Paralympians, including first female soldier to lose limb in Iraq, launch games in Tokyo
Stars and Stripes August 24, 2021
TOKYO — The first female American soldier to lose a limb in the Iraq War helped carry the U.S. flag into Japan’s National Stadium to launch Team USA’s quest for Paralympic gold on Tuesday evening.
The games of the XVI Paralympiad began with fireworks, music, dance, ceremony and a parade of athletes inside a mostly empty arena in the nation’s capital. The world’s largest competition for disabled athletes was postponed a year due to the coronavirus pandemic, which has killed more than 4 million people, according to the World Health Organization.
Athletes, many in wheelchairs, marched past cheerleaders in propellor caps akin to those worn by characters in the Japanese anime “Doraemon.”
One of the first banners carried into the stadium bore the red, green and black colors of Afghanistan — the same flag flown by protestors in Afghan cities after they fell to the Taliban this month. It was carried by a volunteer, because Afghanistan’s athletes could not travel to Japan for the games.
The U.S. team was led by Chuck Aoki, a two-time Paralympic medalist in wheelchair rugby whose great-grandparents emigrated to the United States from Japan, and Melissa Stockwell, a former Army lieutenant and 2016 Paralympic triathlon bronze medalist.
The Colorado native deployed to Iraq in March 2004 with the 1st Cavalry Division out of Fort Hood, Texas, and lost a leg about a month later to a roadside bomb in Baghdad.
Among the dignitaries at the opening ceremony was Douglas Emhoff, the husband of Vice President Kamala Harris. He arrived Monday at Yokota Air Base, home of U.S. Forces Japan in western Tokyo.
About 4,400 Paralympians and staff from roughly 160 countries and territories are expected to take part in the games, which run until Sept. 5 in Tokyo and the neighboring prefectures of Chiba, Saitama and Shizuoka.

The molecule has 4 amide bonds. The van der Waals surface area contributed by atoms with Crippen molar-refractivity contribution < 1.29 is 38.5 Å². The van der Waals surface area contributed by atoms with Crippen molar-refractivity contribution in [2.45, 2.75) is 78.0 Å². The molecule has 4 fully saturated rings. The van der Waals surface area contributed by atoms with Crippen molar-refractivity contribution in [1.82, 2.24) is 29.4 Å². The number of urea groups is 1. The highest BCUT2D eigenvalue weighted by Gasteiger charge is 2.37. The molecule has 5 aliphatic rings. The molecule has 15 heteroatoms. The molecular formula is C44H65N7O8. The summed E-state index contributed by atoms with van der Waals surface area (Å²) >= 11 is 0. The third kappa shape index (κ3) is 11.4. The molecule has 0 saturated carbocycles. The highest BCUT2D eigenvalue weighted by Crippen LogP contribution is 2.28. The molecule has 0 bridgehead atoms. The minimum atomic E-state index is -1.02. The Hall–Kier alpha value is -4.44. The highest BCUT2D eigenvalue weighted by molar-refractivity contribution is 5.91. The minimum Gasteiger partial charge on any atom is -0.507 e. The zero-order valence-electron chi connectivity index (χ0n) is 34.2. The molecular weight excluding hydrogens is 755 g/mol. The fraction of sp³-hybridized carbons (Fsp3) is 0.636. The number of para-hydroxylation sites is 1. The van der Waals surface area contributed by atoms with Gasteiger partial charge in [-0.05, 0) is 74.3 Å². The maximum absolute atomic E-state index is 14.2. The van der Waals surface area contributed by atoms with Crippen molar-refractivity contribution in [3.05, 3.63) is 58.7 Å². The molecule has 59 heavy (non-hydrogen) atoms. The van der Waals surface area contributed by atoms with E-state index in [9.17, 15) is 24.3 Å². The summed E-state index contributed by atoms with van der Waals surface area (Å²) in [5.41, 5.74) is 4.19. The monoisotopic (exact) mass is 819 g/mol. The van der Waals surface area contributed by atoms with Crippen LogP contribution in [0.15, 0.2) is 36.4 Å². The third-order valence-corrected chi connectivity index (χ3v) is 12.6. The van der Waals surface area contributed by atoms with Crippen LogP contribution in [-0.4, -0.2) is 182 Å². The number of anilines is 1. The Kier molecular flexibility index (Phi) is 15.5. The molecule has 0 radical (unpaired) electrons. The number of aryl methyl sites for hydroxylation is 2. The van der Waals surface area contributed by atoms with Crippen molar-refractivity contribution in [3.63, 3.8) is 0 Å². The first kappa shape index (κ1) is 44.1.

Like the Tokyo Olympics, which concluded on Aug. 8 after 17 days, the Paralympics are being held without spectators, although some school groups will attend, organizers said earlier this month.
The ongoing fifth coronavirus wave is creating record-breaking infection numbers in the city, which recorded 4,220 new cases on Tuesday. Tokyo and three surrounding prefectures are under a state of emergency aimed at curbing the virus’ spread by closing bars and restaurants by 8 p.m. and curtailing the sale of alcohol, among other measures.
Paralympians and officials in Japan for the games will be tested regularly and have their movement limited. Similar restrictions were in place for the Olympics.
Tokyo 2020, the games’ organizing committee, announced Tuesday that 154 people associated with the Paralympics have tested positive for COVID-19 since Aug. 12. Eight are athletes.
New Paralympic sports include badminton and taekwondo, replacing sailing and seven-a-side football.
Team USA includes three Army veterans competing in shooting and swimming events and 16 veterans who served in the Army, Navy, Air Force and Marine Corps competing in archery, cycling, paratriathlon, rowing, track and field, wheelchair fencing and wheelchair rugby.
About 70 members of the U.S. Paralympic team and several dozen coaches and support staff spent just over a week at Yokota preparing for the games before moving to the Paralympic athletes’ village late last week.
In one of the first events of the games, the U.S. wheelchair rugby team, which includes former Marine Raymond Hennagir, takes on New Zealand at Yoyogi National Stadium on Wednesday morning.
Members of the military community in Japan can stream 1,200 hours of Paralympics covering using NBC’s website or smartphone application by logging in at https://stream.nbcolympics.com/olympic-channel?pid=2024805 with their online shopmyexchange.com account.